In Rio v. Edward Hospital (1984), 104 Ill.2d 354, 472 N.E.2d 421, the supreme court concluded that the plaintiff gave timely notice to the defendant by filing a complaint within the notice period of section 8-102 of the Tort Immunity Act. Plaintiff had filed his original complaint within three months after the discovery of his cause of action, and "[t]he defendants were all served with summons shortly thereafter." (104 Ill.2d 354, 365, 472 N.E.2d 421.) Relying on Dunbar, the court found that the complaint complied with section 8-102 because it contained substantially all the required information and defendant still could have obtained any additional necessary information during the statutory notice period. 104 Ill.2d 354, 366-67, 472 N.E.2d 421.
Finally, plaintiff relies on Oliver v. City of Chicago (1985), 137 Ill. App.3d 958, 485 N.E.2d 428, in support of his position. The Oliver plaintiffs filed a notice of claim of injury with the city clerk within six months after the incident and within the applicable one-year statutory notice period. The claim, however, did not include the date on which the accident occurred. Precisely one year after the accident, plaintiff filed a complaint which contained the missing element. (137 Ill. App.3d 958, 959, 485 N.E.2d 428.) Under these circumstances, the court held that the filing of the complaint within the statutory one-year notice period cured the prior defective notice.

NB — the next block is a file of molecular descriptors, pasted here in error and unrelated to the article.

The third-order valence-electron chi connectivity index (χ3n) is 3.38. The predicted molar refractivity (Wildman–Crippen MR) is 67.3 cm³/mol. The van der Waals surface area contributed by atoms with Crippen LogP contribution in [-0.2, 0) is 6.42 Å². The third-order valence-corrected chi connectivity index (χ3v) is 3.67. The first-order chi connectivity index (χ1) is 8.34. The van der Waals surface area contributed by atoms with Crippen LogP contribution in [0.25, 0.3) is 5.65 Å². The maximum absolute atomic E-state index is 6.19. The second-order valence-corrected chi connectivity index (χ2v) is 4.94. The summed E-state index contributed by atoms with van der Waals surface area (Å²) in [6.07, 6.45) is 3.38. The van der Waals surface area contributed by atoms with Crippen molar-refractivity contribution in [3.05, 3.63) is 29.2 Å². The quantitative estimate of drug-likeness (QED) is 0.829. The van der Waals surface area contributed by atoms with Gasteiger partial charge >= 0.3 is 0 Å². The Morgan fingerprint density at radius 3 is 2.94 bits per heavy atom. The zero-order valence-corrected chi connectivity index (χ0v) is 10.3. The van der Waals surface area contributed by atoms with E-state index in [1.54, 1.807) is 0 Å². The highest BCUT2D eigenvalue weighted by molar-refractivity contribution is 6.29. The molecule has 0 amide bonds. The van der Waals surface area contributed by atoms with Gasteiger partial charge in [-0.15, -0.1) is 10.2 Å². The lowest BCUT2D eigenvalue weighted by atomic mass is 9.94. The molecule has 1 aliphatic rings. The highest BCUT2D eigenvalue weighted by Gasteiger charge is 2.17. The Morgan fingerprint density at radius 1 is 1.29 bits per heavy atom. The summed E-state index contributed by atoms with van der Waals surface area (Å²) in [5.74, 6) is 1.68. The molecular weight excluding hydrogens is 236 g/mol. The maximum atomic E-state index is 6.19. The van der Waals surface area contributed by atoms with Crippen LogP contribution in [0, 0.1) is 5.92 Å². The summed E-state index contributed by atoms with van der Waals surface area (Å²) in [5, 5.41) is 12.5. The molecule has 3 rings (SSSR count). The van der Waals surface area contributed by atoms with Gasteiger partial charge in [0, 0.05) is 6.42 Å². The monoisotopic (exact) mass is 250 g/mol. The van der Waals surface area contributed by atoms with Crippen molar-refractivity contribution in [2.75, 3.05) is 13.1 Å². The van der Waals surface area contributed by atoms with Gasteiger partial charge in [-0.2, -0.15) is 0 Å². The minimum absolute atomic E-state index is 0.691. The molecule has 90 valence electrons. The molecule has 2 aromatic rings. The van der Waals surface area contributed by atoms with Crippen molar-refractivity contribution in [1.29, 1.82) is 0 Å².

• 2 We believe that the cases on which the plaintiff relies are distinguishable from the instant case. In each of the cases discussed, the defendant had some type of actual notice within the statutory period regarding an alleged injury. The plaintiffs either had served a notice of claim for the injury or had filed a complaint which was served within the statutory notice limit. Although plaintiff argues that the filing of a complaint satisfies the statutory notice requirement, courts have so held only where a defendant was served with defective notice during the required time, and the defect was cured by the filing of a complaint with the missing information within the statutory period (Oliver v. City of Chicago (1985), 137 Ill. App.3d 958, 485 N.E.2d 428). Additionally, where the court has found that the mere filing of a complaint is satisfactory, it has done so where the time for discovery was sufficient for defendant to obtain the necessary information within the statutory notice period (Rio v. Edward Hospital (1984), 104 Ill.2d 354, 472 N.E.2d 421; Dunbar v. Reiser (1976), 64 Ill.2d 230, 356 N.E.2d 89; Saragusa v. City of Chicago (1976), 63 Ill.2d 288, 348 N.E.2d 176). In contrast, in the case before us, plaintiff gave defendant no notice of the alleged injury during the one-year statutory period. Plaintiff did not serve a notice of claim for his injury under section 8-102 as required. Further, we cannot say that the filing of a complaint in and of itself provides notice to a defendant who has not yet been served. Therefore, when the ...